You also can set boundaries in personal relationships that reflect how you want to be treated, such as taking a half-hour of alone time after work so you can decompress.
If you’re in a conversation that makes you uncomfortable or someone is behaving toward you in a way that makes you feel bad, it’s appropriate to set a boundary, said Mariana Bockarova, a psychology instructor at the University of Toronto.
For instance, a relative at a family function may quiz you about your dating life. “That might feel really uncomfortable. It might feel like someone’s prying information out of you,” she said. “Saying something like, ‘I don’t really like talking about that,’ would be an appropriate example of a boundary being crossed and handling that.”
If you’re in a romantic relationship, Bockarova says, a boundary may look like asking your partner not to yell at you during an argument or not to criticize the way you dress.
“It is your right as a human being to say, ‘This makes me uncomfortable,’ and either that person stops, or you remove yourself from that situation,” she said.
Controlling behavior masked as a boundary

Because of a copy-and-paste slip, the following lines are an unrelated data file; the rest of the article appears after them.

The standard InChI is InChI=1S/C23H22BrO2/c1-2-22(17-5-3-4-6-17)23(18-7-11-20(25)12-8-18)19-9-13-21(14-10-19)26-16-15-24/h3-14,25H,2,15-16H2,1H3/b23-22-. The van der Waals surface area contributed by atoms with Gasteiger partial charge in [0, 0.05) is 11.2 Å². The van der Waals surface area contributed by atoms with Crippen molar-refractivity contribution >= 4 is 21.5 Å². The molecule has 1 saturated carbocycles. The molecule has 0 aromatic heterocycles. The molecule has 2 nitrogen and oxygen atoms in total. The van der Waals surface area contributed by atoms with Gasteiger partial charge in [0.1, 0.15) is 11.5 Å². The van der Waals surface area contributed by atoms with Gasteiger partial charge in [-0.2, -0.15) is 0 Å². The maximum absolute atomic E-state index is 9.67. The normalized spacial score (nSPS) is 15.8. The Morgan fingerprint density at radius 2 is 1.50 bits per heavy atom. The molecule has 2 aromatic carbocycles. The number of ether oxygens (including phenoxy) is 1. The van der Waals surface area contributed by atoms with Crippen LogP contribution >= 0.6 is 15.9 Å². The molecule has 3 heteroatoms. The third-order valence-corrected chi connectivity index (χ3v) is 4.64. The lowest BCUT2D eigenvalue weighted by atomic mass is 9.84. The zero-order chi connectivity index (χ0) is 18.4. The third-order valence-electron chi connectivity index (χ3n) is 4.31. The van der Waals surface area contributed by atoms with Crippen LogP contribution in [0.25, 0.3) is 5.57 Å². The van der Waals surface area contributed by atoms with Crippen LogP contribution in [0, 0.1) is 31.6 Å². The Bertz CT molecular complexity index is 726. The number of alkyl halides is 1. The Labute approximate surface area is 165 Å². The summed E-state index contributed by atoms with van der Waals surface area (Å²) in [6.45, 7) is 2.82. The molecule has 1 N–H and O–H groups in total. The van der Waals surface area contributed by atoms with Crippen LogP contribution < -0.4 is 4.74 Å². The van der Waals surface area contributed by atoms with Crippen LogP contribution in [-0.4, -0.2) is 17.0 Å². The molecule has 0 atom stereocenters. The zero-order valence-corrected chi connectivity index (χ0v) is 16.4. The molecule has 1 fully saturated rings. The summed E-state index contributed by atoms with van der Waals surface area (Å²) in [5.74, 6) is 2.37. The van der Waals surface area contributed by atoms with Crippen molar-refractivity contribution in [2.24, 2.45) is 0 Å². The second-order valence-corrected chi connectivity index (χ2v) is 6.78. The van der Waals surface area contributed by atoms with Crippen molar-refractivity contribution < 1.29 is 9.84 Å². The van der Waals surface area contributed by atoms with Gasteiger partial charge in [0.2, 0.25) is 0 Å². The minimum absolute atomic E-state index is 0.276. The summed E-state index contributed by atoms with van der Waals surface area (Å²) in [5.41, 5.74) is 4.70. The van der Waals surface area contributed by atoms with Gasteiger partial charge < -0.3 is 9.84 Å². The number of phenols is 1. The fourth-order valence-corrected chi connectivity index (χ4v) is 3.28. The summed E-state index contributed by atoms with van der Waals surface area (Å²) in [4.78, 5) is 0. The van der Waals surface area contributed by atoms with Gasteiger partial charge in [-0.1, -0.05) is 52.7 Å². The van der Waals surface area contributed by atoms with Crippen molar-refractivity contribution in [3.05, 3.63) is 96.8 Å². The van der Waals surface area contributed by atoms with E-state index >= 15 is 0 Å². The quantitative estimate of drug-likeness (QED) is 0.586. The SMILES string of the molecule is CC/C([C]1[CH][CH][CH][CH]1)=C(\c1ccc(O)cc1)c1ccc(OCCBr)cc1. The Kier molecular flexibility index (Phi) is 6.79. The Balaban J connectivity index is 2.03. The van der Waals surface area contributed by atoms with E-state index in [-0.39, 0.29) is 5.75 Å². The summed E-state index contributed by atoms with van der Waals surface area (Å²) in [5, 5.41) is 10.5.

While boundaries can be useful tools for self-protection, therapists say they are increasingly seeing some people misuse the term to justify trying to control other people’s behavior.
Leah Aguirre, a psychotherapist and co-author of “The Girl’s Guide to Relationships, Sexuality, and Consent,” says that while the proliferation of therapeutic terms has given people access to necessary mental health tools, people may overgeneralize concepts such as boundaries and triggers, and use them to rationalize certain behaviors.
“What’s great about social media is we’re familiarizing ourselves with all these mental health and psychology terms, but we’re not understanding that there’s context and nuance to these terms,” she said. Instead, Aguirre says, these words can become tools for manipulation and even abuse.